Since New York choreographer Trisha Brown first started experimenting with time, space, gravity and the movement potential of the human body in the 1960s, she has never stopped astounding audiences with her intelligent, insouciant style.
Here’s a video clip of Trisha Brown’s “Present Tense.”
Even when she was a member of the Grand Union and a mover with the
Judson Dance Theater — whose practitioners boldly brought everyday
movement, gesture and happenstance into the realm of concert dance —
Brown was independently exploring the marriage of almost mathematically
based choreographic structures with the languid, liquid movement style
for which she has become iconic.
One of her signature processes, known as the “Accumulation” series (a process that spiraled into all kinds of iterations performed in all sorts of places), famously premiered in 1974 in Minneapolis’ Loring Park. The work was “Group Primary Accumulation on Rafts,” which was pretty much like it sounds: Brown’s phrases of movement piled and intertwined with one another, and performed by a group of people lying on rafts in the pond.
In July, that work will be restaged as part of The Year of Trisha, a celebration created by the Walker Art Center, Northrop Dance and the University of Minnesota Dance Program. The celebration actually began last fall, when Wil Swanson and Katrina Thompson Warren, former dancers with the Trisha Brown Dance Company, taught Brown’s 1983 “Set and Reset” to U dance students.
The process involved teaching Brown’s original phrase work, then guiding students through a structured improvisational form Brown used to choreograph the original dance piece. Because the students were allowed to incorporate their own choices and interactions, the final project was actually called “Set and Reset/Reset.” In February, the students formally performed the work at the annual Dance Revolutions concert at the U.
The Year of Trisha continues this week with the opening of “So That the Audience Does Not Know Whether I Have Stopped Dancing,” an exhibition of art works by Brown at the Walker. And on Thursday evening, Brown will appear in the gallery to make one of her body drawings: large-scale works she creates using her whole body to draw with charcoal, pens or oil sticks. If you can’t make the free performance, which audiences will watch via a live feed in the Cinema, go to this link that evening.
Waking and drawing
“The drawing has a lot to do with my sleep patterns,” Brown said. “It comes from waking up in the night as a child and finding my father in the den tying flies. I got a lot of free time with papa. There is still a period of time in the night when I might wake up. So for a long time I’ve been waking up and thinking and drawing. Then I get tired and go to bed. The drawings go in a box and you forget about them. But they accrue over time.”
She also began drawing schematics for her dances on grid paper. She doesn’t consider them notation, but rather “useful to show my dancers the infrastructure of my ideas, to speed things along.” Then she sent some drawings to a Venice Biennial to which she was invited, “and word came back that everyone was talking about them, which I didn’t believe for one half of a second. I just said that’s nice. I love my dancing and choreography and I was involved in that. Decades went by.”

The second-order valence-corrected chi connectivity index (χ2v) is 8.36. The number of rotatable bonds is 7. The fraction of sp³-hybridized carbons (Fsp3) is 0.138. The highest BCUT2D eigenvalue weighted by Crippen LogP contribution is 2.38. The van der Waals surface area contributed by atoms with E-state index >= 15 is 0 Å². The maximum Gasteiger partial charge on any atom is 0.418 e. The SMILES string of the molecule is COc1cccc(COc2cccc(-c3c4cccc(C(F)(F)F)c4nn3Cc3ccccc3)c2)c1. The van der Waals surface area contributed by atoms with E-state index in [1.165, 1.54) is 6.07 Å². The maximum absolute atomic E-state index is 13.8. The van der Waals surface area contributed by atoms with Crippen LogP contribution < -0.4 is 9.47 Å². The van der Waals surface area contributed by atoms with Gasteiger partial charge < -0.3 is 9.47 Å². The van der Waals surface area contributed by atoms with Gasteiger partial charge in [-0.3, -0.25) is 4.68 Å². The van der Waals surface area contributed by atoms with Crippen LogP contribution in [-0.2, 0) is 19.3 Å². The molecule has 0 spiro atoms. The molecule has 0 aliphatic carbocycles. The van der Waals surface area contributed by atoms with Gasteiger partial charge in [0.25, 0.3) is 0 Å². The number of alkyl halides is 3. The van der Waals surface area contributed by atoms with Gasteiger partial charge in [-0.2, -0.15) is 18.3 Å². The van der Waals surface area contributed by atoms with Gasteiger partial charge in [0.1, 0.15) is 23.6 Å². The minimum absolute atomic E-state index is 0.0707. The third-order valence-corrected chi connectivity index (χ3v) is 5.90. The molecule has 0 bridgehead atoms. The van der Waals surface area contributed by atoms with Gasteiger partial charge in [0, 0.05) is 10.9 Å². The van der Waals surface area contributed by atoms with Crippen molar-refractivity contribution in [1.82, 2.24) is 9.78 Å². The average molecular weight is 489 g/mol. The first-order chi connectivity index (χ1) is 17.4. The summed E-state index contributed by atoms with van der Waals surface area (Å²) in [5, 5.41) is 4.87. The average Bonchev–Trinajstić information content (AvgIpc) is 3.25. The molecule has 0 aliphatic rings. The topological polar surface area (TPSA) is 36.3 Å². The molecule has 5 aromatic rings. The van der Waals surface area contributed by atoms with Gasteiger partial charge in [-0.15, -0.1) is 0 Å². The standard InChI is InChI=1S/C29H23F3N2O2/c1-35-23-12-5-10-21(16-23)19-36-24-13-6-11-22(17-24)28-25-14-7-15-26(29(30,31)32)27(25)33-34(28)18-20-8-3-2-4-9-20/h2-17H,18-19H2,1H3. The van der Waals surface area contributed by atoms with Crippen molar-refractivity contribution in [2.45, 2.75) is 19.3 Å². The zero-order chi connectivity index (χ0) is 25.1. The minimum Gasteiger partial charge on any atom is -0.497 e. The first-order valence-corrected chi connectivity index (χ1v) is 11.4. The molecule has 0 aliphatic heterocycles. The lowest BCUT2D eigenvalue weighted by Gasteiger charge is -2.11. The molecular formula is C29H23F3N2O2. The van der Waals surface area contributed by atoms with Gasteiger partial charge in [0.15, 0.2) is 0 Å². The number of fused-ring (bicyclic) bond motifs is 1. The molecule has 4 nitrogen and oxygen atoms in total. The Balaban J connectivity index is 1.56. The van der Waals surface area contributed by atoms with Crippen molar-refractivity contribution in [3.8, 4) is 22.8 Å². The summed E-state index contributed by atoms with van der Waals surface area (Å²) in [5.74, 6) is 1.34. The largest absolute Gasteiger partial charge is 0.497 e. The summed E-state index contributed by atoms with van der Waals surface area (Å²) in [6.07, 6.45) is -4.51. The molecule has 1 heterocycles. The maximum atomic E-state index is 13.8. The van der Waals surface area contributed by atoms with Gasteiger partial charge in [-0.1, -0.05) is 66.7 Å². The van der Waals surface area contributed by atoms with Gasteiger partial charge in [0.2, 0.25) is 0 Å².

One day, however, she recalled, “I thought it might be interesting to put a large piece of paper on the floor and treat it like a stage surface, and to get some charcoals and pens or whatever, put them around the edges of the paper, and I found the adrenaline rose just like it does right before I go on stage. Drawing this way became experiential for me, a state of discovery.”
Brown also discovered a new semblance of self and outlet for her creativity in these solo body drawings. “It’s an intimate practice,” she said. “There aren’t a bunch of dancers standing around snapping their leotards and plie’-ing to get warmed up. It’s my time and my way.”
What excites her most about the exhibition is that the show will span a range of work, from her completed Thursday-night drawing to “Planes,” initially created in 1968. In the multimedia work, three dancers clad in black and white slowly move across a giant pegboard against a projected film (also in black and white), conveying the impression of floating in the air. Every Thursday from 6 p.m. to 9 p.m. and Saturdays from 11 a.m. to 2 p.m., on the hour and half past, professional dancers will be paired with students from the U’s dance program in performances of the work.
The juxtaposition, Brown said, “conflates the differences between the two. One enables human beings to be the objects in the drawing. The details of the film and the actions of the dancers are the subject. The other is the result of a body drawing on flat surface. It’s summary for me. And it bridges the schism between ‘Are you a dancer, or are you a visual artist?’ People have been tangling themselves up in that question for a very long time.”
“This exhibition says it’s all one brain, part of one creative process.” And it belongs to Trisha Brown.
Events at Walker Art Center
What: “So That the Audience Does Not Know Whether I Have Stopped Dancing,” an exhibition of art works by Trisha Brown
When: Opens Friday, April 18
Where: Walker Art Center, 1750 Hennepin Ave., Minneapolis
What: Exhibition preview, performance and reception
When: 7 p.m., Thursday, April 17
Tickets: Free after 6 p.m. in the Bazinet Garden Lobby
Related event: Trisha Brown: Talking Art and Dance
When: 7 p.m. April 22
Tickets: Free after 6 p.m. at the Hennepin Lobby Desk
What: Trisha Brown Dance Company
When: 8 p.m., April 25
Where: Northrop Auditorium, University of Minnesota